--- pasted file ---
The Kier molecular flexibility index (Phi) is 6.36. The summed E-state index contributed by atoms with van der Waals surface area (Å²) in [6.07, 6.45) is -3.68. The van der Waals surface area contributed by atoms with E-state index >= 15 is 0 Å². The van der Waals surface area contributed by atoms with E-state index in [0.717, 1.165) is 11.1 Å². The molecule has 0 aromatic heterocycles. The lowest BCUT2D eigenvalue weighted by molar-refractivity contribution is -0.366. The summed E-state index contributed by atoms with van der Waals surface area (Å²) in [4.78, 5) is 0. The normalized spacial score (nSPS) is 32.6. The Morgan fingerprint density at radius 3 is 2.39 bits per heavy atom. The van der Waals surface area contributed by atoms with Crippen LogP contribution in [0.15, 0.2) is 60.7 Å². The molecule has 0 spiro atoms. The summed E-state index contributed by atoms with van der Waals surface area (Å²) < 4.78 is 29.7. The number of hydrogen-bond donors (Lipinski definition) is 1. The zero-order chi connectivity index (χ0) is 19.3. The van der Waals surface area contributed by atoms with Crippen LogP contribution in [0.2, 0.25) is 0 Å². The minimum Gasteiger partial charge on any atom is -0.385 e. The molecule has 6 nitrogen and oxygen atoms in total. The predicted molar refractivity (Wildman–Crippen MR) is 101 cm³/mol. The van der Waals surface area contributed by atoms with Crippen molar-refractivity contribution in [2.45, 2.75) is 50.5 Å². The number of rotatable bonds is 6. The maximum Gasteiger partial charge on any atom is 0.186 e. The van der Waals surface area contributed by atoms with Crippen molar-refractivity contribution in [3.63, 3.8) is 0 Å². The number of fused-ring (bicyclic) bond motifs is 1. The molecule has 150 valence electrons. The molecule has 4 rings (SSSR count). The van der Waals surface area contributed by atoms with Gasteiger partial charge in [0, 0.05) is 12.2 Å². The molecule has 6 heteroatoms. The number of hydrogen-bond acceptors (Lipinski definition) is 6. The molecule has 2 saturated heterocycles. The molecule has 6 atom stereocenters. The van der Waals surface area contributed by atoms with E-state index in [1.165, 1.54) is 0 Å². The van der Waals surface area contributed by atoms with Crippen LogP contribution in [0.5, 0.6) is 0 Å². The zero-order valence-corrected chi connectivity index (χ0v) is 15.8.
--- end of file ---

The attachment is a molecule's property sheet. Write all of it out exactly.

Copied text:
The Kier molecular flexibility index (Phi) is 6.36. The summed E-state index contributed by atoms with van der Waals surface area (Å²) in [6.07, 6.45) is -3.68. The van der Waals surface area contributed by atoms with E-state index >= 15 is 0 Å². The van der Waals surface area contributed by atoms with E-state index in [0.717, 1.165) is 11.1 Å². The molecule has 0 aromatic heterocycles. The lowest BCUT2D eigenvalue weighted by molar-refractivity contribution is -0.366. The summed E-state index contributed by atoms with van der Waals surface area (Å²) in [4.78, 5) is 0. The normalized spacial score (nSPS) is 32.6. The Morgan fingerprint density at radius 3 is 2.39 bits per heavy atom. The van der Waals surface area contributed by atoms with Crippen LogP contribution in [0.15, 0.2) is 60.7 Å². The molecule has 0 spiro atoms. The summed E-state index contributed by atoms with van der Waals surface area (Å²) < 4.78 is 29.7. The number of hydrogen-bond donors (Lipinski definition) is 1. The zero-order chi connectivity index (χ0) is 19.3. The van der Waals surface area contributed by atoms with Crippen LogP contribution in [0.2, 0.25) is 0 Å². The minimum Gasteiger partial charge on any atom is -0.385 e. The molecule has 6 nitrogen and oxygen atoms in total. The predicted molar refractivity (Wildman–Crippen MR) is 101 cm³/mol. The van der Waals surface area contributed by atoms with Crippen molar-refractivity contribution in [2.45, 2.75) is 50.5 Å². The number of rotatable bonds is 6. The maximum Gasteiger partial charge on any atom is 0.186 e. The van der Waals surface area contributed by atoms with Crippen molar-refractivity contribution in [3.63, 3.8) is 0 Å². The number of fused-ring (bicyclic) bond motifs is 1. The molecule has 150 valence electrons. The molecule has 4 rings (SSSR count). The van der Waals surface area contributed by atoms with Gasteiger partial charge in [0, 0.05) is 12.2 Å². The molecule has 6 heteroatoms. The number of hydrogen-bond acceptors (Lipinski definition) is 6. The molecule has 2 saturated heterocycles. The molecule has 6 atom stereocenters. The van der Waals surface area contributed by atoms with E-state index in [1.165, 1.54) is 0 Å². The van der Waals surface area contributed by atoms with Crippen LogP contribution in [0.5, 0.6) is 0 Å². The zero-order valence-corrected chi connectivity index (χ0v) is 15.8.